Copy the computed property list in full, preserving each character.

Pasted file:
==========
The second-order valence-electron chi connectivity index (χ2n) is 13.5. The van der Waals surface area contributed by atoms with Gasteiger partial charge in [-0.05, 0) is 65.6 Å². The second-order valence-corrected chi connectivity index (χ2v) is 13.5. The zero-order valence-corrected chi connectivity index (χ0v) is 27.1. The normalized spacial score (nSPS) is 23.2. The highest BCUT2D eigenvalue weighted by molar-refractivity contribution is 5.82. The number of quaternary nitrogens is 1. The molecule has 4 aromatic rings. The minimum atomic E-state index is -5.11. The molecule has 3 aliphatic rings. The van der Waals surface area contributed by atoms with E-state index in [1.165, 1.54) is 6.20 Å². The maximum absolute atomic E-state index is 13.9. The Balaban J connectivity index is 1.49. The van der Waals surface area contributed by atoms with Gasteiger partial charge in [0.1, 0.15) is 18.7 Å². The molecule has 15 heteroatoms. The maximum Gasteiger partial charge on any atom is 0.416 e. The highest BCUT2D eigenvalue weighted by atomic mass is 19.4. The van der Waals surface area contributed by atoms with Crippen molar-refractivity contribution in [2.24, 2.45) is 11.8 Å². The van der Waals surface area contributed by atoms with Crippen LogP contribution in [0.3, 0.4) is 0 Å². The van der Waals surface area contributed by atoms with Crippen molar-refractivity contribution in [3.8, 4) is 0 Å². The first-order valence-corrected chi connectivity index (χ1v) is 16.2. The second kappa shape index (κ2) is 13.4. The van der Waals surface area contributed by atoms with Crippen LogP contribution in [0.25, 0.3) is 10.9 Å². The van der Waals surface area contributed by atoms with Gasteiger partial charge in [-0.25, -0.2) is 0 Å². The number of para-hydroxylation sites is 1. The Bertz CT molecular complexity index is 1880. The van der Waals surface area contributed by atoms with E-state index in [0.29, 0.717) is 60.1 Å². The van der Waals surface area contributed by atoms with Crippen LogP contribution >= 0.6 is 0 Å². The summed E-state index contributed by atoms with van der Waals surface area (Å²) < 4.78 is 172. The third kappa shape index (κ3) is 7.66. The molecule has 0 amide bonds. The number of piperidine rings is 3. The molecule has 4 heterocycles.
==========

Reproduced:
The second-order valence-electron chi connectivity index (χ2n) is 13.5. The van der Waals surface area contributed by atoms with Gasteiger partial charge in [-0.05, 0) is 65.6 Å². The second-order valence-corrected chi connectivity index (χ2v) is 13.5. The zero-order valence-corrected chi connectivity index (χ0v) is 27.1. The normalized spacial score (nSPS) is 23.2. The highest BCUT2D eigenvalue weighted by molar-refractivity contribution is 5.82. The number of quaternary nitrogens is 1. The molecule has 4 aromatic rings. The minimum atomic E-state index is -5.11. The molecule has 3 aliphatic rings. The van der Waals surface area contributed by atoms with E-state index in [1.165, 1.54) is 6.20 Å². The maximum absolute atomic E-state index is 13.9. The Balaban J connectivity index is 1.49. The van der Waals surface area contributed by atoms with Gasteiger partial charge in [0.1, 0.15) is 18.7 Å². The molecule has 15 heteroatoms. The maximum Gasteiger partial charge on any atom is 0.416 e. The highest BCUT2D eigenvalue weighted by atomic mass is 19.4. The van der Waals surface area contributed by atoms with Crippen molar-refractivity contribution in [2.24, 2.45) is 11.8 Å². The van der Waals surface area contributed by atoms with Crippen LogP contribution in [0.3, 0.4) is 0 Å². The van der Waals surface area contributed by atoms with Crippen molar-refractivity contribution in [3.8, 4) is 0 Å². The first-order valence-corrected chi connectivity index (χ1v) is 16.2. The second kappa shape index (κ2) is 13.4. The van der Waals surface area contributed by atoms with Crippen LogP contribution in [0.25, 0.3) is 10.9 Å². The van der Waals surface area contributed by atoms with Gasteiger partial charge in [-0.25, -0.2) is 0 Å². The number of para-hydroxylation sites is 1. The Bertz CT molecular complexity index is 1880. The van der Waals surface area contributed by atoms with E-state index in [0.29, 0.717) is 60.1 Å². The van der Waals surface area contributed by atoms with Crippen LogP contribution >= 0.6 is 0 Å². The summed E-state index contributed by atoms with van der Waals surface area (Å²) < 4.78 is 172. The third kappa shape index (κ3) is 7.66. The molecule has 0 amide bonds. The number of piperidine rings is 3. The molecule has 4 heterocycles.